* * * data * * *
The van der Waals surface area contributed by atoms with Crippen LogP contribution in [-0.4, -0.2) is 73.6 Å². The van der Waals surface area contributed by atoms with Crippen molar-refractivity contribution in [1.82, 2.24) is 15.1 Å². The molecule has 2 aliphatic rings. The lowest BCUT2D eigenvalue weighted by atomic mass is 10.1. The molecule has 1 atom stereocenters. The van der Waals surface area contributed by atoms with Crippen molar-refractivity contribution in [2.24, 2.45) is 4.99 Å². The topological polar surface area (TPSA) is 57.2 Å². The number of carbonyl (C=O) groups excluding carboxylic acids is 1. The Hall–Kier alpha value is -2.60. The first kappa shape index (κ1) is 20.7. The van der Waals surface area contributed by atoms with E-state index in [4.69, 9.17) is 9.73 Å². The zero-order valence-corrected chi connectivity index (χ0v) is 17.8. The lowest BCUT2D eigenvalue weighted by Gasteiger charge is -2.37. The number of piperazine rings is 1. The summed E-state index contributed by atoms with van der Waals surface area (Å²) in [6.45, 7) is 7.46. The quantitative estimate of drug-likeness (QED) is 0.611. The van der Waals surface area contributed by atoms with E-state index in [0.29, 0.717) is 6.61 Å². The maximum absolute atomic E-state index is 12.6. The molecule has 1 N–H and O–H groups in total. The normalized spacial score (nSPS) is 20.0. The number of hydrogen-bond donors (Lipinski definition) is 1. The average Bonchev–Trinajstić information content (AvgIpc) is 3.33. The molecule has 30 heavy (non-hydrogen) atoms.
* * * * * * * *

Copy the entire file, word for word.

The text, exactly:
The van der Waals surface area contributed by atoms with Crippen LogP contribution in [-0.4, -0.2) is 73.6 Å². The van der Waals surface area contributed by atoms with Crippen molar-refractivity contribution in [1.82, 2.24) is 15.1 Å². The molecule has 2 aliphatic rings. The lowest BCUT2D eigenvalue weighted by atomic mass is 10.1. The molecule has 1 atom stereocenters. The van der Waals surface area contributed by atoms with Crippen molar-refractivity contribution in [2.24, 2.45) is 4.99 Å². The topological polar surface area (TPSA) is 57.2 Å². The number of carbonyl (C=O) groups excluding carboxylic acids is 1. The Hall–Kier alpha value is -2.60. The first kappa shape index (κ1) is 20.7. The van der Waals surface area contributed by atoms with E-state index in [4.69, 9.17) is 9.73 Å². The zero-order valence-corrected chi connectivity index (χ0v) is 17.8. The lowest BCUT2D eigenvalue weighted by Gasteiger charge is -2.37. The number of piperazine rings is 1. The summed E-state index contributed by atoms with van der Waals surface area (Å²) in [6.45, 7) is 7.46. The quantitative estimate of drug-likeness (QED) is 0.611. The van der Waals surface area contributed by atoms with E-state index in [0.29, 0.717) is 6.61 Å². The maximum absolute atomic E-state index is 12.6. The molecule has 1 N–H and O–H groups in total. The normalized spacial score (nSPS) is 20.0. The number of hydrogen-bond donors (Lipinski definition) is 1. The average Bonchev–Trinajstić information content (AvgIpc) is 3.33. The molecule has 30 heavy (non-hydrogen) atoms.